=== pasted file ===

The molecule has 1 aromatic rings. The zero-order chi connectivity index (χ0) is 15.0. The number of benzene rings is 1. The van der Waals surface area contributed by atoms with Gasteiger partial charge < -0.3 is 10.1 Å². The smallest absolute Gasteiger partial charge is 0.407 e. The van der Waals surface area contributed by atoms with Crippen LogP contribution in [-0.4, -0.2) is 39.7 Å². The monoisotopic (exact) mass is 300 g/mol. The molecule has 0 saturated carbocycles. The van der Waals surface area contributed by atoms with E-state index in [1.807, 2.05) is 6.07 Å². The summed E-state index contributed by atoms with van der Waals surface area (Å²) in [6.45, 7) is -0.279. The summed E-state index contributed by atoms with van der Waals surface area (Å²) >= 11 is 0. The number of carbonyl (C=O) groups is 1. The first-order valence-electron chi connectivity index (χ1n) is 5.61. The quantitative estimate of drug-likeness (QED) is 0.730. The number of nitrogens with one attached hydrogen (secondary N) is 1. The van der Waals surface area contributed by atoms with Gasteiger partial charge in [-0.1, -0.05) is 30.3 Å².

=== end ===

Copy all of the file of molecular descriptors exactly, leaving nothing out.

The molecule has 1 aromatic rings. The zero-order chi connectivity index (χ0) is 15.0. The number of benzene rings is 1. The van der Waals surface area contributed by atoms with Gasteiger partial charge < -0.3 is 10.1 Å². The smallest absolute Gasteiger partial charge is 0.407 e. The van der Waals surface area contributed by atoms with Crippen LogP contribution in [-0.4, -0.2) is 39.7 Å². The monoisotopic (exact) mass is 300 g/mol. The molecule has 0 saturated carbocycles. The van der Waals surface area contributed by atoms with E-state index in [1.807, 2.05) is 6.07 Å². The summed E-state index contributed by atoms with van der Waals surface area (Å²) in [6.45, 7) is -0.279. The summed E-state index contributed by atoms with van der Waals surface area (Å²) >= 11 is 0. The number of carbonyl (C=O) groups is 1. The first-order valence-electron chi connectivity index (χ1n) is 5.61. The quantitative estimate of drug-likeness (QED) is 0.730. The number of nitrogens with one attached hydrogen (secondary N) is 1. The van der Waals surface area contributed by atoms with Gasteiger partial charge in [-0.1, -0.05) is 30.3 Å².